38) By Grand Central Station I Sat Down and Wept by Elizabeth Smart
So this is about as far from my typical read as it’s possible to get: I picked it up at the trusty Acton Central community bookshelf, partly because the title rang a bell from past studies, and partly because it was thin and short (look, this book a week thing isn’t always a bowl of cherries…). The background to the book is that Elizabeth Smart fell in love with the poet George Barker (first through his poetry and later very much in person), had children with him and what I believe the tabloids would describe as a ‘torrid’ love affair. Affair because, unhappily for Smart, Barker was already married.
This short book, in poetic prose, reads like a spilling out of incredibly visceral feelings on the page, moving in an instant from the lyrical and high-minded and poetic to the heartfelt and agonised and again on to more literal grounded details. One can’t help feel the rush of emotion coming the reader’s way, and heartfelt doesn’t really do it justice – this is a woman howling into the void, crying loudly at the world and, for a brief period in the middle of the book (corresponding to the height of their affair) in the most passionate and ecstatic reverie.
Of course, whether you get to that point depends on whether the ‘poetic prose’ is to your taste: I found it pretty challenging to wade through at first (it felt a bit like someone from the 1960s suddenly deciding to write like one of the Romantic poets), and some of the sentences are quite special (a few involving cats, caves and sex spring to mind), and it all goes a bit dream catcher and healing crystals for my tastes at times. And yet, for all that, I found myself responding to the emotion on display as it built up and built up, and there are passages that are incredibly powerful. A little like if you swim through a pool or a river, then you come out having been immersed and changed.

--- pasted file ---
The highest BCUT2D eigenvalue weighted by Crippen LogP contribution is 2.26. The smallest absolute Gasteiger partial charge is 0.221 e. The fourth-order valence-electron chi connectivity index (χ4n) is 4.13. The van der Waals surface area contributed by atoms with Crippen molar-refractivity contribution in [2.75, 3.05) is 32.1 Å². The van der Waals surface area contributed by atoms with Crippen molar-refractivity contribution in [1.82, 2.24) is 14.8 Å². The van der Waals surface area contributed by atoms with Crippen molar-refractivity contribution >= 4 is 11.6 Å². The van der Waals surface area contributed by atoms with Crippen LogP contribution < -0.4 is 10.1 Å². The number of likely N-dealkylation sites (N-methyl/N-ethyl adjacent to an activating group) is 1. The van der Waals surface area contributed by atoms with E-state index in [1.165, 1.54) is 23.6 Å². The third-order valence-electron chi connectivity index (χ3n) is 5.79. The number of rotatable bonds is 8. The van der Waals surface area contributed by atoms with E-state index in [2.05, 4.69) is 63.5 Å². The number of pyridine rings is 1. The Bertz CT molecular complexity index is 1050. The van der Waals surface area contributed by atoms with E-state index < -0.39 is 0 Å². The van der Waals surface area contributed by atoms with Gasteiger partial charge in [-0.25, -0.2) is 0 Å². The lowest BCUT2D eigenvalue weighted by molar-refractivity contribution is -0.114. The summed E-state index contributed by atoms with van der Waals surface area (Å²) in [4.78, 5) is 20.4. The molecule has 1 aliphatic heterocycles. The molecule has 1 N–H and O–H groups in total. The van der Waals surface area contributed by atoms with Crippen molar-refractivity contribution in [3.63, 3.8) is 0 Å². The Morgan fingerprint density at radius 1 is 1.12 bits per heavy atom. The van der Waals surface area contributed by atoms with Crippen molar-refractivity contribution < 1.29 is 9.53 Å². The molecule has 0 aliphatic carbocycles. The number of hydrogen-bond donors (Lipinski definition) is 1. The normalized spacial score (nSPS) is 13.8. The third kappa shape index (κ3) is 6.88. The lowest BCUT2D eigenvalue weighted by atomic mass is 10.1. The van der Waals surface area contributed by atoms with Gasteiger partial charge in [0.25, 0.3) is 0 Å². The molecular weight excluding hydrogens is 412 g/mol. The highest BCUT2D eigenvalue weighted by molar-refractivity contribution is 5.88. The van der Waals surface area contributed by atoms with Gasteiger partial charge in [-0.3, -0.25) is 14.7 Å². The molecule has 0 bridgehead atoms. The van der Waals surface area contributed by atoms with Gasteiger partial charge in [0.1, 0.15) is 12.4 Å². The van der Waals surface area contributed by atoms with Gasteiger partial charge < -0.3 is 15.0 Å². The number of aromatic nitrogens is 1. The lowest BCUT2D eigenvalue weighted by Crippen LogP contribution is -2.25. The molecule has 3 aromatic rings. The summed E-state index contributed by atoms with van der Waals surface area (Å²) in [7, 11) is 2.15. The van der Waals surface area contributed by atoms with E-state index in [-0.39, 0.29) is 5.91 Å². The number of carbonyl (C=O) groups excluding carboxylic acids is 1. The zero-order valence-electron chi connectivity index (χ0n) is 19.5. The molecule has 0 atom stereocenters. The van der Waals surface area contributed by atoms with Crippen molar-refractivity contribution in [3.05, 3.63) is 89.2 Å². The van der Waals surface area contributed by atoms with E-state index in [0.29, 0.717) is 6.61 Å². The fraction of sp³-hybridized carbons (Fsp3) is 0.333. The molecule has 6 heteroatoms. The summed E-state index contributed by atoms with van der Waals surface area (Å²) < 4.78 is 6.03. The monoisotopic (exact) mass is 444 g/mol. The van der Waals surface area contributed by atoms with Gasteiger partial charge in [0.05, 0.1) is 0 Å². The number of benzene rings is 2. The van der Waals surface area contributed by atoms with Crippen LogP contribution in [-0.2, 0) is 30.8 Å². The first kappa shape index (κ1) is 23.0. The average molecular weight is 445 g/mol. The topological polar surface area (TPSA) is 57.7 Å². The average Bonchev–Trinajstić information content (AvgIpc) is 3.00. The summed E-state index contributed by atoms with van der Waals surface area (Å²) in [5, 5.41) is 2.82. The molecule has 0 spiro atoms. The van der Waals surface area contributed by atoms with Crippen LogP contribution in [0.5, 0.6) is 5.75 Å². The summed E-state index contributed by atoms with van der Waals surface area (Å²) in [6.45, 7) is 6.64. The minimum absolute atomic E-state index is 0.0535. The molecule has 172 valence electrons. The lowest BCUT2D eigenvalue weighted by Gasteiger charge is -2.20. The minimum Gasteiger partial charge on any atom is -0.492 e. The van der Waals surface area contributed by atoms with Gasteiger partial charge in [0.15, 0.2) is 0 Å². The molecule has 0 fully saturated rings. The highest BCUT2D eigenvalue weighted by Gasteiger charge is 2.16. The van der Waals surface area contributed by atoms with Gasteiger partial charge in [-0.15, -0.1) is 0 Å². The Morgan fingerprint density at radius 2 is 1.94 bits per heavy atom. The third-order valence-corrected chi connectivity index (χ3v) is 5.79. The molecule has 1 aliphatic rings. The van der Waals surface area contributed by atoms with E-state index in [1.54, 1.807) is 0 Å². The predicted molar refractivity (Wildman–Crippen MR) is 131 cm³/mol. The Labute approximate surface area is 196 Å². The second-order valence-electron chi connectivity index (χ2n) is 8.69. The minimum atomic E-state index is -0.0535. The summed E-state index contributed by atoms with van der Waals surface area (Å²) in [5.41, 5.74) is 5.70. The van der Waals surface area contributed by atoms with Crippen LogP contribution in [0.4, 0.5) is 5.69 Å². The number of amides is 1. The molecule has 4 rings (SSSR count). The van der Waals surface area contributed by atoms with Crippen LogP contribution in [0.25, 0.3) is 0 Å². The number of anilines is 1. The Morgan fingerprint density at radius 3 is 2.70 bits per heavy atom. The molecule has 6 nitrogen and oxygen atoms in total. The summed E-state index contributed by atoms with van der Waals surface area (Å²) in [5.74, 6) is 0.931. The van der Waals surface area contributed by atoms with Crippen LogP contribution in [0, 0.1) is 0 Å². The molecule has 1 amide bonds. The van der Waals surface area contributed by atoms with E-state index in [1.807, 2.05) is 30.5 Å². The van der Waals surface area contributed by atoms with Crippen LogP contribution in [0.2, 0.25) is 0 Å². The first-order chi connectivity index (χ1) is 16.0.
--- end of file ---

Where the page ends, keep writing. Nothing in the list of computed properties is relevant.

If you like a bit of poetry and florid language along with your heartbreak, this is recommended. If you have just broken up with someone or normally read quite staid non-fiction, then not so much.
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